With its dual stick controls the PS Vita is the natural home for first-person shooting on the go, and Resistance: Burning Skies is the first game to try to deliver on that promise.
But aside from the leap into portable form, fans of the PlayStation 3 series will find Burning Skies as familiar as their favourite bullet-ridden (or moth-eaten) jumper. As at home, Resistance dishes out a story of 1950s man versus ugly extra-terrestrial invaders and their arsenal of badass alien weaponry.
At first it looks like Sony has successfully brought the console experience to its new handheld intact. Burning Skies captures the look of the series and does an excellent job of using the touchscreen to make using the game’s multi-tasking weapons second nature. The Bullseye gun, for example, uses the shoulder buttons for firing and aiming while tapping the touchscreen lets you mark which enemy your bullets should fly towards.
But on closer inspection things start to unravel. There are game design ideas that were dated a decade ago, such as unskippable cut scenes and a reliance on invisible walls to keep players from wandering in the wrong direction.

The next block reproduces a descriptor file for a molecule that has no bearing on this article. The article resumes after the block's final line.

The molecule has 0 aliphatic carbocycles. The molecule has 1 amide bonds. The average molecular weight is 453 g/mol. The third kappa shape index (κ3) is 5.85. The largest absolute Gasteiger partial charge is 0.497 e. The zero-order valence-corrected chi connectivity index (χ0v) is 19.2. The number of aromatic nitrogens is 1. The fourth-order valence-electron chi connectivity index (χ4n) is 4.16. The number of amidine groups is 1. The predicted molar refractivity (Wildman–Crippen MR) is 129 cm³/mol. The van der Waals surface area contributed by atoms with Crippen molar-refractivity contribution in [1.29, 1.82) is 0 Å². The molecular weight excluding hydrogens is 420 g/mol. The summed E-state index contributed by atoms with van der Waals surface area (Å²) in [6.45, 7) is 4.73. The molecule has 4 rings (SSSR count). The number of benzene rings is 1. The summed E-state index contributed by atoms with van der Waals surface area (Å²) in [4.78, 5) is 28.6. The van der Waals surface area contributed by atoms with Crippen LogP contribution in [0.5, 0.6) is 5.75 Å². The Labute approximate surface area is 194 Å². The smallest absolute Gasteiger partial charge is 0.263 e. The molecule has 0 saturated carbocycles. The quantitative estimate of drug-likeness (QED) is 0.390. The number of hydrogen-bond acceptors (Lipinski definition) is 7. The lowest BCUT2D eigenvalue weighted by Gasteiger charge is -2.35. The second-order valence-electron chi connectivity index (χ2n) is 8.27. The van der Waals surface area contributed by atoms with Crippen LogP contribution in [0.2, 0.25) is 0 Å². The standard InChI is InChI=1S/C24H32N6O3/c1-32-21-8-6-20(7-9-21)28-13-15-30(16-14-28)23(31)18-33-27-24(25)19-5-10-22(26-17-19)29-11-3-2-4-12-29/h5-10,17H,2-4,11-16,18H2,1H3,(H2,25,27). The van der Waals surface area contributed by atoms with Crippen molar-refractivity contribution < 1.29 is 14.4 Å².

Then there are the real clangers, like the unexciting level design where a predictable cycle of tight corridors leads to wider arenas where multiple waves of aliens and a boss encounter are followed more often than not by yet more tight corridors. Or the moronic enemies who bob up and down like fairground ducks waiting to be riddled with bullets.
The multiplayer is no saviour, either – novel for a handheld but not a patch on what we’ve come to expect at home.
Burning Skies is, then, a disappointment. It’s probably enough to mildly entertain the unfussy first-person shooter fan, but it’s far from being the moment that the Vita showed the world what its dual sticks could do.
More after the break...
Resistance: Burning Skies
Gamers waiting for the first great Vita FPS will have to wait a bit longer